Sovereigns Dissolve bricks




A lot of England’s Saxon Towers were commissioned as Norman forts after the Battle of Hastings and monastic communities grew around these buildings.  After Henry III reign a stability came to Engand and after 1400s the old Forts went into disrepair as they were not needed and in some cases the monastic life that had gone before dissolved.  The once grand Oxford Castle, where early teachings by monks flourished, is an example of this.  Oxford Castle later became a gaol and one pre Victorian sketch of the walls has the words ‘The Gaoler has a beautiful garden’ written on it.  These building be needed as gaol’s during the civil war

However a stronger force to push the religious orders out of their buildings came later on.  The Dissolution of the Monasteries describes the administrative and legal processes between 1536 and 1541 when Henry VIII disbanded the monasteries.

Whilst religious buildings were destroyed a number of Priory gardens thrived and turned into what we still enjoy today as Physic gardens.  Monks were known to grow plants for healing properties as well as sustainable food for their tables.  The long lawns were created to instill tranquility and meditation for prayer.

These recent posts explain the people (both powerful and humble) who made this happen during the 17th century.  Thanks to their insight and action, British Physic gardens would continue to give us nurturing natural remedies for centuries to come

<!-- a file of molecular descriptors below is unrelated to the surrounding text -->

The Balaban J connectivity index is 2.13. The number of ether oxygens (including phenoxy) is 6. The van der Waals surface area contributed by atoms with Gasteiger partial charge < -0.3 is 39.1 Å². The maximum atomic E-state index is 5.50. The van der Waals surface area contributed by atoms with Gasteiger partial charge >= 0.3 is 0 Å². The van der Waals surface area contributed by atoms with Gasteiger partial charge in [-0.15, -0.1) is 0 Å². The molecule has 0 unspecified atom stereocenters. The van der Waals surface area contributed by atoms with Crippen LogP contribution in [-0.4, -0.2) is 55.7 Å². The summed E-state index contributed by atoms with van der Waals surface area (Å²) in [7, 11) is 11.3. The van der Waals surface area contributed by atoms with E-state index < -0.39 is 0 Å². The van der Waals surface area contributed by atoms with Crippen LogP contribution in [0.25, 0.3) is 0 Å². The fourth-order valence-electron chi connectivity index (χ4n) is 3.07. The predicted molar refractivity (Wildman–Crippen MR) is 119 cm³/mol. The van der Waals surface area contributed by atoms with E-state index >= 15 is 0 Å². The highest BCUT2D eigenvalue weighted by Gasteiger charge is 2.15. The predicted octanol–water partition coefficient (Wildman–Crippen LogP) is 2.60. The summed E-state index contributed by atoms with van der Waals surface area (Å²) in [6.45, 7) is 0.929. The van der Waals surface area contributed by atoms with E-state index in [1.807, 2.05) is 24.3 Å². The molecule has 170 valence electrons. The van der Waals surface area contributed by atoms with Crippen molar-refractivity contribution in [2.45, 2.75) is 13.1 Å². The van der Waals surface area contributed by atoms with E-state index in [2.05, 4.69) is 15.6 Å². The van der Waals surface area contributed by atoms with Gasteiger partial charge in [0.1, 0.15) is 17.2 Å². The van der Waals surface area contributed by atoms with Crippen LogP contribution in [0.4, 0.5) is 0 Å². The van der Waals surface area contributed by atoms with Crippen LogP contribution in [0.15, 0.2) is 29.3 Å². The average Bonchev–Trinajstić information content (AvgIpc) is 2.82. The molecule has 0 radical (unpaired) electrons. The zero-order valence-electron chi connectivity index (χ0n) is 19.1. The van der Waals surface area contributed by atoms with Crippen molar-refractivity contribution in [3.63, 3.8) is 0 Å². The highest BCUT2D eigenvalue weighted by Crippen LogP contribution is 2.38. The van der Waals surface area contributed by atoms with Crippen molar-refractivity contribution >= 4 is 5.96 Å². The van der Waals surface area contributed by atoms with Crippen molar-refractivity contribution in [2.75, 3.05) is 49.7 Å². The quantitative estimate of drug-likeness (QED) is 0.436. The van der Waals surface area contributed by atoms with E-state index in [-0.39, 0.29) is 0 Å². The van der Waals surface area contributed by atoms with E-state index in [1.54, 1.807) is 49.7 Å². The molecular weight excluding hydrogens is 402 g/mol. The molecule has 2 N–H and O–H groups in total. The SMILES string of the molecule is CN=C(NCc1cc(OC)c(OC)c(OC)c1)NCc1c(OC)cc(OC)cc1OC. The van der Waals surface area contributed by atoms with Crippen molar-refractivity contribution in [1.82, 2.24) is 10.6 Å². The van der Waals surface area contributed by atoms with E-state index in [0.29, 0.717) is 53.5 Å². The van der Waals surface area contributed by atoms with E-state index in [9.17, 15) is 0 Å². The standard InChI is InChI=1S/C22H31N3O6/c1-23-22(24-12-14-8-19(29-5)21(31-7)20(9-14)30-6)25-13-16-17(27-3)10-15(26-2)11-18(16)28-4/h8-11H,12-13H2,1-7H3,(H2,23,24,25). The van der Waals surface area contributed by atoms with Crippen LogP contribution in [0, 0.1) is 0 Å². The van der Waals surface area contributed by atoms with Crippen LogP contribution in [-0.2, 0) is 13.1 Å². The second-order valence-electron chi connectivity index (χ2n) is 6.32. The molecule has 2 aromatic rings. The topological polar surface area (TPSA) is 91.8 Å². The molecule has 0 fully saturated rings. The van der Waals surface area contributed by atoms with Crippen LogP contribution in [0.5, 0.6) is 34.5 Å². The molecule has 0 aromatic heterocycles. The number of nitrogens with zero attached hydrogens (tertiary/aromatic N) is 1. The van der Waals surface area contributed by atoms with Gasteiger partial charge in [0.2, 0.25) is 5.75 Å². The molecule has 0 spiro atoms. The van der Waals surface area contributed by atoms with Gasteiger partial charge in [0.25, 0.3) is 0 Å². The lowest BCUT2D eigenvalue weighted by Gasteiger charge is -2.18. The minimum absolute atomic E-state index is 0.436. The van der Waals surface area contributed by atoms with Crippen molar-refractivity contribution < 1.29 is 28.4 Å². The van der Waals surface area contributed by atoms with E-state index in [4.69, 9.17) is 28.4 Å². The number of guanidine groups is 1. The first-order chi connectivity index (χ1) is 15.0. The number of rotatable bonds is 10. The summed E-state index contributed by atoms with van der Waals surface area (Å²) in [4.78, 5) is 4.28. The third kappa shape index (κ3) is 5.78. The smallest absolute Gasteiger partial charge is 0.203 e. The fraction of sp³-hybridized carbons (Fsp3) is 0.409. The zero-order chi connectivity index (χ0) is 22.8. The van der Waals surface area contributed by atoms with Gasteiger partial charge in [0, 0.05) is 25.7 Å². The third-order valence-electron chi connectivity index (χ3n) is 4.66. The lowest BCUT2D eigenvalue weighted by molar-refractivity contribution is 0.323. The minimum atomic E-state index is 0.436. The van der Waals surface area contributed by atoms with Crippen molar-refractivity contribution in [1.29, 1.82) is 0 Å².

Story of Lewes Priory

The seventeenth century saw the sale of many old priory buildings, including the Lewes Priory.  In early medieaval times this had 100 monks but numbers reduced to 24 just before it was dissolved by Henry VIII.  The first lay-owner was Thomas Cromwell who, between 1537 and 1540, built a country house (Lord’s Place) on the site of the
Prior’s Lodging; this later passed into the hands of the Sackville family.  The Sackville family were the last to own the house built on the site by Thomas Cromwell (after the dissolution). This was then sold in 1668.

Lewes was the first Priory in England belonging to the reformed Benedictine Order of Cluny, based in France.  Lewes Priory was founded by the Norman baron William de Warenne between 1078 and 1082 on the site of a Saxon church dedicated to St Pancras. The main buildings, including the great Priory church, were put up in Quarr Limestone in the Romanesque style between c1082 to c1100 and in Caen Limestone from c1145 to the 13th century.  It was occupied by the troops of Henry III at the Battle of Lewes in 1264.


The bountiful Buckfast Abbey

Buckfast Abbey Gardens survived against the odds.  The large monastery that flourished at Buckfast  in 1018 was surrendered for dissoilution n 1539, with the monastic buildings left as ruins.  The modern Church that stands on the medieval site today was built in 1938 by the monks (four monks did most of the work) recreating Lavender, Sensory and Physic gardens.  The lavender garden contains around 150 varieties of the species.  The plants are formed into rounded domes.  In summer they fill the precinct with their scent, attracting bees and butterflies.  Beyond the bank of trees lies the Abbey’s farm, covering some 300 acres and given over mostly to arable crops and grass for animals to graze on.

The only portion of the medieval monastery which survives is the “much restored”, former abbot’s tower, which dates from 14th or 15th century.

The remains are a Scheduled Ancient Monument.